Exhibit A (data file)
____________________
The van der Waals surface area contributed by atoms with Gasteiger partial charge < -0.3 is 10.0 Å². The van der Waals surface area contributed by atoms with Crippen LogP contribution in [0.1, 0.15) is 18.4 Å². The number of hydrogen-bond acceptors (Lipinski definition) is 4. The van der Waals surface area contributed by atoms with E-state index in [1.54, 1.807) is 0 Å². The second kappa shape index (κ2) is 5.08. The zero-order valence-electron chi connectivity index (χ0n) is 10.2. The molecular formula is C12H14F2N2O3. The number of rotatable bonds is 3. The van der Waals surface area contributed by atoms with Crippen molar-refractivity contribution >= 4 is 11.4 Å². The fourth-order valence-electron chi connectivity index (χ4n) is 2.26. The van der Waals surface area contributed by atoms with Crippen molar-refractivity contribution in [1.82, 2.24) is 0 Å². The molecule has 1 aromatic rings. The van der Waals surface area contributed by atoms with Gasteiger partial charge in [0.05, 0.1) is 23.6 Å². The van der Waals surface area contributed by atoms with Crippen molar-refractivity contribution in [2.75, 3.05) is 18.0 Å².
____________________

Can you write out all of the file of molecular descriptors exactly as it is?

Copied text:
The van der Waals surface area contributed by atoms with Gasteiger partial charge < -0.3 is 10.0 Å². The van der Waals surface area contributed by atoms with Crippen LogP contribution in [0.1, 0.15) is 18.4 Å². The number of hydrogen-bond acceptors (Lipinski definition) is 4. The van der Waals surface area contributed by atoms with E-state index in [1.54, 1.807) is 0 Å². The second kappa shape index (κ2) is 5.08. The zero-order valence-electron chi connectivity index (χ0n) is 10.2. The molecular formula is C12H14F2N2O3. The number of rotatable bonds is 3. The van der Waals surface area contributed by atoms with Crippen molar-refractivity contribution >= 4 is 11.4 Å². The fourth-order valence-electron chi connectivity index (χ4n) is 2.26. The van der Waals surface area contributed by atoms with Crippen molar-refractivity contribution in [1.82, 2.24) is 0 Å². The molecule has 1 aromatic rings. The van der Waals surface area contributed by atoms with Gasteiger partial charge in [0.05, 0.1) is 23.6 Å². The van der Waals surface area contributed by atoms with Crippen molar-refractivity contribution in [2.75, 3.05) is 18.0 Å².